CDC leverages its core strengths to advance four overarching global health goals:
1) improving the health and well-being of people around the world,
2) improving capabilities for preparing for and responding to infectious diseases and emerging health threats,
3) building country public health capacity, and
4) maximizing organizational capacity.
To learn more about these goals and our vision, see our global strategy(http://www.cdc.gov/globalhealth/strategy/default.htm).
The most effective and least expensive way to protect Americans from diseases and other health threats that begin overseas is to stop them before they spread to our shores. CDC works 24/7 to protect the American people from disease both in the U.S. and overseas. CDC detects and controls outbreaks at their source, saving lives and reducing healthcare costs. In addition, fighting diseases like HIV/AIDS, malaria, and TB help reduce poverty and strengthen political stability in developing countries.
For more than 60 years, CDC has used its scientific expertise to help people throughout the world live healthier, safer, longer lives. CDC's Center for Global Health coordinates and manages the agency's resources and expertise to address global challenges such as HIV/AIDS, malaria, emergency and refugee health, non-communicable diseases, injuries, and more.
Making a Difference
CDC’s vision is to eliminate viral hepatitis in the United States and worldwide. World Hepatitis Day - July 28, 2016 - is an opportunity to highlight the global burden of disease and our efforts to combat viral hepatitis around the world...
Posted July 25, 2016
On 28 May, 194 Member States made a historic commitment to eliminate viral hepatitis by 2030. At the 69th World Health Assembly, governments unanimously voted to adopt the first ever Global Viral Hepatitis Strategy, signalling the greatest global commitment in viral hepatitis to date.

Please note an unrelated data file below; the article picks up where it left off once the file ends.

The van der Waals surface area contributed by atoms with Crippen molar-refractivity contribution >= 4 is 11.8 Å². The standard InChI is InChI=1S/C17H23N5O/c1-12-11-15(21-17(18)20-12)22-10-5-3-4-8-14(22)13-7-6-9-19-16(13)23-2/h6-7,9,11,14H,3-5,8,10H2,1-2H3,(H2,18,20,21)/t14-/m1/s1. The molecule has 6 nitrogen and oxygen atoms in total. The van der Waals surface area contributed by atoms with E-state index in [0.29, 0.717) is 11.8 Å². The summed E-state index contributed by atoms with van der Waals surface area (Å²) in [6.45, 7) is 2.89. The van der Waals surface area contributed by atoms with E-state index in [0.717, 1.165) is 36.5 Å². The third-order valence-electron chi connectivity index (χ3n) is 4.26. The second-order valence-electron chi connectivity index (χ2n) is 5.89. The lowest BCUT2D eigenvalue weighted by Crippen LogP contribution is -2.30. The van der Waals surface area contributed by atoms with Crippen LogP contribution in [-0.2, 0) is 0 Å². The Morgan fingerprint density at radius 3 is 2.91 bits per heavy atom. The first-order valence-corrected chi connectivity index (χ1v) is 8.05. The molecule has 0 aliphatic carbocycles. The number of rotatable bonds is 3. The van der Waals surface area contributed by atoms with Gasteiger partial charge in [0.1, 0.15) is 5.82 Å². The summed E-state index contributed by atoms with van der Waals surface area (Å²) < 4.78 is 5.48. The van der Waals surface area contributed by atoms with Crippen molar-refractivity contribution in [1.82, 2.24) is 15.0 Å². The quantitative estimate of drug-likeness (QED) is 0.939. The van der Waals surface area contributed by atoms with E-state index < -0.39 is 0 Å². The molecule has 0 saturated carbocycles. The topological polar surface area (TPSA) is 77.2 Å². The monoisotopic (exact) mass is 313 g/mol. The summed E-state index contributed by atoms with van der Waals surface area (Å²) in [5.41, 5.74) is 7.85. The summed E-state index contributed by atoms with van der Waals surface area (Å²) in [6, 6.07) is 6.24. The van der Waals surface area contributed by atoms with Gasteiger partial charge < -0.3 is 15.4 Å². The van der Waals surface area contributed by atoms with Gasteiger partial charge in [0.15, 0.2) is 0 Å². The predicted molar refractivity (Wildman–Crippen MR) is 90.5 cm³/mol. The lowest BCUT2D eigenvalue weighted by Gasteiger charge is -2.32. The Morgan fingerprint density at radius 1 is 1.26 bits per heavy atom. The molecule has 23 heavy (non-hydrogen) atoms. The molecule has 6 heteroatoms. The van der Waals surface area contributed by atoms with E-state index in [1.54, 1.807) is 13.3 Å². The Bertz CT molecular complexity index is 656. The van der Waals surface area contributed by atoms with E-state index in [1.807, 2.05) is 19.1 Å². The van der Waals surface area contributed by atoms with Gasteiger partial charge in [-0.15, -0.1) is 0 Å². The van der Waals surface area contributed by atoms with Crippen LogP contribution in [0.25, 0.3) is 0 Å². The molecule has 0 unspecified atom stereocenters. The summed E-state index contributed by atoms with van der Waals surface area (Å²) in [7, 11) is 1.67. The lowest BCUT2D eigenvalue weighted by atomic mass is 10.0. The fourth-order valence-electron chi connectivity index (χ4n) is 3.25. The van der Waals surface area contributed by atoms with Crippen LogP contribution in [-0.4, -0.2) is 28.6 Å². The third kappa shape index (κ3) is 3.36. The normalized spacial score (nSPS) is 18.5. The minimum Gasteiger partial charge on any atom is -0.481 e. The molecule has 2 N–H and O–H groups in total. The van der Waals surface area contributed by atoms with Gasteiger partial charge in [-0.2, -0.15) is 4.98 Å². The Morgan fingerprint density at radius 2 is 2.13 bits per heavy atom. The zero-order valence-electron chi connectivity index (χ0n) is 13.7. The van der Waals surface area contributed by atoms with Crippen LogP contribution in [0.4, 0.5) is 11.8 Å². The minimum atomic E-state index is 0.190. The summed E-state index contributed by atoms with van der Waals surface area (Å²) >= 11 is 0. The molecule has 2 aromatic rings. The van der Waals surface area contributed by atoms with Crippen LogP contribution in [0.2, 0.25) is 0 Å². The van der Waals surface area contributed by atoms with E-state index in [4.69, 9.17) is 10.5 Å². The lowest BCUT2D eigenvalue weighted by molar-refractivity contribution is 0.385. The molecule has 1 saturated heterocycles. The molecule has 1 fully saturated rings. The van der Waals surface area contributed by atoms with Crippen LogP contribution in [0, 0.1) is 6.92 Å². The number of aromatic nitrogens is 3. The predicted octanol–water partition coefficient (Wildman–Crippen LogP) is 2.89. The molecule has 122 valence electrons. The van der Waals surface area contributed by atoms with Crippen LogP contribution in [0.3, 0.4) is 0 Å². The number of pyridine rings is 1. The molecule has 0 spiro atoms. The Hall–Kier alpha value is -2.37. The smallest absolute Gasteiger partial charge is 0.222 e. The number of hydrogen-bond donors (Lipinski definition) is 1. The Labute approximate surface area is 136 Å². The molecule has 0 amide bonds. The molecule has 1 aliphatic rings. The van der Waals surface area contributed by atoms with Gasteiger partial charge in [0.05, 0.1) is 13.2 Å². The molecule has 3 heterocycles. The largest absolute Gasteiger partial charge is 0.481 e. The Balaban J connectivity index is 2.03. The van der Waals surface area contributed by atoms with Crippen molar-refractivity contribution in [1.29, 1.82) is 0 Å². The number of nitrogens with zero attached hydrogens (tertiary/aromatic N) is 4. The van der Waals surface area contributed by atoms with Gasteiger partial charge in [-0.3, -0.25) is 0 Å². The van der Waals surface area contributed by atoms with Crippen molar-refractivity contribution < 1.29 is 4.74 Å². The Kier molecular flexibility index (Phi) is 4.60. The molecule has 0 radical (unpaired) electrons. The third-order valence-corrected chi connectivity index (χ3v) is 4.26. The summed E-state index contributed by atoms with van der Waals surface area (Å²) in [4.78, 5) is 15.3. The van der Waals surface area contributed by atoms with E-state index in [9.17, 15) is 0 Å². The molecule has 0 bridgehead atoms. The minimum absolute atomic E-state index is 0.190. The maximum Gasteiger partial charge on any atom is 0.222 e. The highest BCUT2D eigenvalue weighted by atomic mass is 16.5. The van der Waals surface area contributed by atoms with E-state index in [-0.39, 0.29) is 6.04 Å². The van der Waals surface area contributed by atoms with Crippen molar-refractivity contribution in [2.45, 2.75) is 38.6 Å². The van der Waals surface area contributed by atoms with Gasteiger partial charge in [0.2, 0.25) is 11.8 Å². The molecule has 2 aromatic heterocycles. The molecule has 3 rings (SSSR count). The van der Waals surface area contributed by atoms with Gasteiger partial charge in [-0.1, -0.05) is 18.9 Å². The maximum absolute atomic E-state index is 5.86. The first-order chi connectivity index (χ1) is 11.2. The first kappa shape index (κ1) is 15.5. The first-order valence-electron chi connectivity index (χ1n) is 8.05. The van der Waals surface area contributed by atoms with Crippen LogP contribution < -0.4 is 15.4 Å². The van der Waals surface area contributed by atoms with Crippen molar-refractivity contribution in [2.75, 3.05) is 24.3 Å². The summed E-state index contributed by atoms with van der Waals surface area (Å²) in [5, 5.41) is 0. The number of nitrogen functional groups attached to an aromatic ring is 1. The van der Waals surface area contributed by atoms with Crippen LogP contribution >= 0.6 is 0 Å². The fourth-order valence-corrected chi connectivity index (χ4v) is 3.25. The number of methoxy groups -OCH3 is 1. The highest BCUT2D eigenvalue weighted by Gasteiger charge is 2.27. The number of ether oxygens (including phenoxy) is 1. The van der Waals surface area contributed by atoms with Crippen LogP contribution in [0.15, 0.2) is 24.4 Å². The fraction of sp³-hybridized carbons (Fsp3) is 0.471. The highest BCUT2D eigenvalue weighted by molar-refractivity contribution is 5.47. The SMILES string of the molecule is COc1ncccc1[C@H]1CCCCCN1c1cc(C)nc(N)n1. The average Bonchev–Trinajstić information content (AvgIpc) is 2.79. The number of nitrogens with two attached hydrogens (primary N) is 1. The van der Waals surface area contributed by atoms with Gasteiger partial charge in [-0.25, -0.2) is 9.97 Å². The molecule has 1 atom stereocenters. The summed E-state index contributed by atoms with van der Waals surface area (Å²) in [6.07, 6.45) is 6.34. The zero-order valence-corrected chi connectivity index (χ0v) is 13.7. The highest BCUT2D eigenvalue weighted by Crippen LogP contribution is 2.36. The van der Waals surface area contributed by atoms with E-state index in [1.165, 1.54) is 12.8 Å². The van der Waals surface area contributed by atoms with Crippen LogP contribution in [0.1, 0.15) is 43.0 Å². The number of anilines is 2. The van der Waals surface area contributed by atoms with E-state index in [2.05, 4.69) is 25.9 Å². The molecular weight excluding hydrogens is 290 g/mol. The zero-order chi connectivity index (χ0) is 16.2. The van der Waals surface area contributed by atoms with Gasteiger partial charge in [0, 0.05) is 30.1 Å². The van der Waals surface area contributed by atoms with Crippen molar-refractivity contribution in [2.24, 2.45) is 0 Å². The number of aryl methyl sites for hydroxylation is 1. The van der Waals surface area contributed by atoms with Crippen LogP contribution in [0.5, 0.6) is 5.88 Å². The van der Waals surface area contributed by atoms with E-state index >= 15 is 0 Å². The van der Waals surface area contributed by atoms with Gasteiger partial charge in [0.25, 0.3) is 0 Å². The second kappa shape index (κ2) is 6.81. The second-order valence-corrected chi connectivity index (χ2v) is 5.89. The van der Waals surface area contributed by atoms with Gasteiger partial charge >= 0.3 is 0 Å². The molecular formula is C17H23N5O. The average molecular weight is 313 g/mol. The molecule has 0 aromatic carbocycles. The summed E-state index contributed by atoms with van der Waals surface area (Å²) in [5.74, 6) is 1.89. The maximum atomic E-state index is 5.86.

To stop a disease in its tracks, you need to get ahead of it. But if the disease you’re tracking doesn’t respect boundaries, then neither can you. This may mean going off the beaten path into remote villages where your GPS doesn’t work...
In the News
CDC Zika Updates
On January 22, 2016, CDC activated its Emergency Operations Center (EOC) to respond to outbreaks of Zika occurring in the Americas and increased reports of birth defects and Guillain-Barré syndrome in areas affected by Zika. On February 1, 2016, the World Health Organization declared a Public Health Emergency of International Concern (PHEIC) because of clusters of microcephaly and other neurological disorders in some areas affected by Zika. On February 8, 2016, CDC elevated its EOC activation to a Level 1, the highest level.
CDC is working with international public health partners and with state and local health departments to
- Alert healthcare providers and the public about Zika.
- Post travel notices and other travel-related guidance.
- Provide state health laboratories with diagnostic tests.
- Detect and report cases, which will help prevent further spread.
- Page last reviewed: July 25, 2016
- Page last updated: July 25, 2016
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